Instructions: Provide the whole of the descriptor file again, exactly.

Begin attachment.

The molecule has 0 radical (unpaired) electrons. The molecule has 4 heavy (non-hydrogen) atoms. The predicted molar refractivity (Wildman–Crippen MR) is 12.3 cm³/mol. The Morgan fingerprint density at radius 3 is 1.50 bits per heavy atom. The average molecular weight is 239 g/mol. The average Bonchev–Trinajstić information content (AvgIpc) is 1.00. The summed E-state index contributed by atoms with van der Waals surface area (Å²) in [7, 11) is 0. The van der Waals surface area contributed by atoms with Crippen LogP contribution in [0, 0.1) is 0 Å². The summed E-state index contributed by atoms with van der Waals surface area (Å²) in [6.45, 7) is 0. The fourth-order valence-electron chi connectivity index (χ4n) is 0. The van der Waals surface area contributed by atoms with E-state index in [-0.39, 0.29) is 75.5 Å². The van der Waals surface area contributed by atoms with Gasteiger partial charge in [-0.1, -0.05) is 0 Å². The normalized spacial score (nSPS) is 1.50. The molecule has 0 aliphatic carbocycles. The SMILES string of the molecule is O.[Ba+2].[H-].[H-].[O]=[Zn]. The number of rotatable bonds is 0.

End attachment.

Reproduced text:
The molecule has 0 radical (unpaired) electrons. The molecule has 4 heavy (non-hydrogen) atoms. The predicted molar refractivity (Wildman–Crippen MR) is 12.3 cm³/mol. The Morgan fingerprint density at radius 3 is 1.50 bits per heavy atom. The average molecular weight is 239 g/mol. The average Bonchev–Trinajstić information content (AvgIpc) is 1.00. The summed E-state index contributed by atoms with van der Waals surface area (Å²) in [7, 11) is 0. The van der Waals surface area contributed by atoms with Crippen LogP contribution in [0, 0.1) is 0 Å². The summed E-state index contributed by atoms with van der Waals surface area (Å²) in [6.45, 7) is 0. The fourth-order valence-electron chi connectivity index (χ4n) is 0. The van der Waals surface area contributed by atoms with E-state index in [-0.39, 0.29) is 75.5 Å². The van der Waals surface area contributed by atoms with Gasteiger partial charge in [-0.1, -0.05) is 0 Å². The normalized spacial score (nSPS) is 1.50. The molecule has 0 aliphatic carbocycles. The SMILES string of the molecule is O.[Ba+2].[H-].[H-].[O]=[Zn]. The number of rotatable bonds is 0.